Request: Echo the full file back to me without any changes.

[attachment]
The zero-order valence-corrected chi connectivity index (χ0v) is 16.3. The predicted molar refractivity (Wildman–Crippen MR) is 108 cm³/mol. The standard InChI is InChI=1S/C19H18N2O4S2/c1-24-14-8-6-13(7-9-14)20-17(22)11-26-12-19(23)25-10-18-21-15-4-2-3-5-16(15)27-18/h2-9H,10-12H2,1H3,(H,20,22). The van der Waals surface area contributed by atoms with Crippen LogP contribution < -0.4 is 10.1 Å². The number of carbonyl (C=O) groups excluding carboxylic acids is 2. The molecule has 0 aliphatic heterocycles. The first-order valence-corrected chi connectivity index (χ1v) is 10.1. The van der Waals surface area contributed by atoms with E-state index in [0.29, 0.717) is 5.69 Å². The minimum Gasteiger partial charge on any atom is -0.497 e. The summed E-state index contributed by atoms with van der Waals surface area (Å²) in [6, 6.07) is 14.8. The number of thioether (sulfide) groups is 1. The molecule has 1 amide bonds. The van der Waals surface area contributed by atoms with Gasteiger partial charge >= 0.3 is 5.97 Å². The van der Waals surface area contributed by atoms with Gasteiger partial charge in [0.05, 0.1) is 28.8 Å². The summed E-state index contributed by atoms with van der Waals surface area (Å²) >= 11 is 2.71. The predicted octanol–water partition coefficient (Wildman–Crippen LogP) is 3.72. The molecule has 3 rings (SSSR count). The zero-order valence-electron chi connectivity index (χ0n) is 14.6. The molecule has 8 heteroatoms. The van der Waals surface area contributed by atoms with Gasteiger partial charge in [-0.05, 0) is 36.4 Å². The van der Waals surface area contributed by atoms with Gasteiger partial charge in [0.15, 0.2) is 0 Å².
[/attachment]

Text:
The zero-order valence-corrected chi connectivity index (χ0v) is 16.3. The predicted molar refractivity (Wildman–Crippen MR) is 108 cm³/mol. The standard InChI is InChI=1S/C19H18N2O4S2/c1-24-14-8-6-13(7-9-14)20-17(22)11-26-12-19(23)25-10-18-21-15-4-2-3-5-16(15)27-18/h2-9H,10-12H2,1H3,(H,20,22). The van der Waals surface area contributed by atoms with Crippen LogP contribution < -0.4 is 10.1 Å². The number of carbonyl (C=O) groups excluding carboxylic acids is 2. The molecule has 0 aliphatic heterocycles. The first-order valence-corrected chi connectivity index (χ1v) is 10.1. The van der Waals surface area contributed by atoms with E-state index in [0.29, 0.717) is 5.69 Å². The minimum Gasteiger partial charge on any atom is -0.497 e. The summed E-state index contributed by atoms with van der Waals surface area (Å²) in [6, 6.07) is 14.8. The number of thioether (sulfide) groups is 1. The molecule has 1 amide bonds. The van der Waals surface area contributed by atoms with Gasteiger partial charge >= 0.3 is 5.97 Å². The van der Waals surface area contributed by atoms with Gasteiger partial charge in [0.05, 0.1) is 28.8 Å². The summed E-state index contributed by atoms with van der Waals surface area (Å²) >= 11 is 2.71. The predicted octanol–water partition coefficient (Wildman–Crippen LogP) is 3.72. The molecule has 3 rings (SSSR count). The zero-order valence-electron chi connectivity index (χ0n) is 14.6. The molecule has 8 heteroatoms. The van der Waals surface area contributed by atoms with Gasteiger partial charge in [-0.05, 0) is 36.4 Å². The van der Waals surface area contributed by atoms with Gasteiger partial charge in [0.15, 0.2) is 0 Å².